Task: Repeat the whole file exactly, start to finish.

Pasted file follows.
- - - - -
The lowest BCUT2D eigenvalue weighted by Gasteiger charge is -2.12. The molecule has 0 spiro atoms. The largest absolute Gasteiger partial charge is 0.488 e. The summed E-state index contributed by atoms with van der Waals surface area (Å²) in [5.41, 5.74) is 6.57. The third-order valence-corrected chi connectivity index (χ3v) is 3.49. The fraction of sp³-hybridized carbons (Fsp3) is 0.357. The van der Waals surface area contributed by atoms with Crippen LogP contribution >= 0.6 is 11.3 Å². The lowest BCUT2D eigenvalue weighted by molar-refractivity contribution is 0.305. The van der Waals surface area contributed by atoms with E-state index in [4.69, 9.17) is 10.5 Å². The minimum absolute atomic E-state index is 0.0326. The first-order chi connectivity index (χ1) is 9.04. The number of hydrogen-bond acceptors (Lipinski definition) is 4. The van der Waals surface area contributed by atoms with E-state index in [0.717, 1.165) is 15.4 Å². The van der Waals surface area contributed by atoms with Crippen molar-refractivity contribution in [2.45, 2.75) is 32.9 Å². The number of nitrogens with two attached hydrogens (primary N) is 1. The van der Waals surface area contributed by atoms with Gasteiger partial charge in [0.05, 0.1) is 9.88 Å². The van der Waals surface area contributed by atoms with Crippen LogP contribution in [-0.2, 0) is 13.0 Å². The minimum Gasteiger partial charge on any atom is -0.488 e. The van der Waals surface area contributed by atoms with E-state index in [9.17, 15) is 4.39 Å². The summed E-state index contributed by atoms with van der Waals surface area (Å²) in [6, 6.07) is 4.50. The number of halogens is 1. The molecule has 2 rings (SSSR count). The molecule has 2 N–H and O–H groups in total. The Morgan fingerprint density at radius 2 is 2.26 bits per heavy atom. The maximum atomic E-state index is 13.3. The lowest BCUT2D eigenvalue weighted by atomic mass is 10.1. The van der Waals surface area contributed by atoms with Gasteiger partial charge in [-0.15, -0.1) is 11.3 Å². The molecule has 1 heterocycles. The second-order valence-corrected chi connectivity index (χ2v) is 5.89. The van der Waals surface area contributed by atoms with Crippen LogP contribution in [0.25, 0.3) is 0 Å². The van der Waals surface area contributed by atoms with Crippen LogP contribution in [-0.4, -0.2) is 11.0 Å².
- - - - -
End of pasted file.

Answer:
The lowest BCUT2D eigenvalue weighted by Gasteiger charge is -2.12. The molecule has 0 spiro atoms. The largest absolute Gasteiger partial charge is 0.488 e. The summed E-state index contributed by atoms with van der Waals surface area (Å²) in [5.41, 5.74) is 6.57. The third-order valence-corrected chi connectivity index (χ3v) is 3.49. The fraction of sp³-hybridized carbons (Fsp3) is 0.357. The van der Waals surface area contributed by atoms with Crippen LogP contribution >= 0.6 is 11.3 Å². The lowest BCUT2D eigenvalue weighted by molar-refractivity contribution is 0.305. The van der Waals surface area contributed by atoms with E-state index in [4.69, 9.17) is 10.5 Å². The minimum absolute atomic E-state index is 0.0326. The first-order chi connectivity index (χ1) is 9.04. The number of hydrogen-bond acceptors (Lipinski definition) is 4. The van der Waals surface area contributed by atoms with E-state index in [0.717, 1.165) is 15.4 Å². The van der Waals surface area contributed by atoms with Crippen molar-refractivity contribution in [2.45, 2.75) is 32.9 Å². The number of nitrogens with two attached hydrogens (primary N) is 1. The van der Waals surface area contributed by atoms with Gasteiger partial charge in [0.05, 0.1) is 9.88 Å². The van der Waals surface area contributed by atoms with Crippen LogP contribution in [-0.2, 0) is 13.0 Å². The minimum Gasteiger partial charge on any atom is -0.488 e. The van der Waals surface area contributed by atoms with E-state index in [9.17, 15) is 4.39 Å². The summed E-state index contributed by atoms with van der Waals surface area (Å²) in [6, 6.07) is 4.50. The number of halogens is 1. The molecule has 2 rings (SSSR count). The molecule has 2 N–H and O–H groups in total. The Morgan fingerprint density at radius 2 is 2.26 bits per heavy atom. The maximum atomic E-state index is 13.3. The lowest BCUT2D eigenvalue weighted by atomic mass is 10.1. The van der Waals surface area contributed by atoms with Gasteiger partial charge in [-0.15, -0.1) is 11.3 Å². The molecule has 1 heterocycles. The second-order valence-corrected chi connectivity index (χ2v) is 5.89. The van der Waals surface area contributed by atoms with Crippen LogP contribution in [0.25, 0.3) is 0 Å². The van der Waals surface area contributed by atoms with Crippen LogP contribution in [-0.4, -0.2) is 11.0 Å².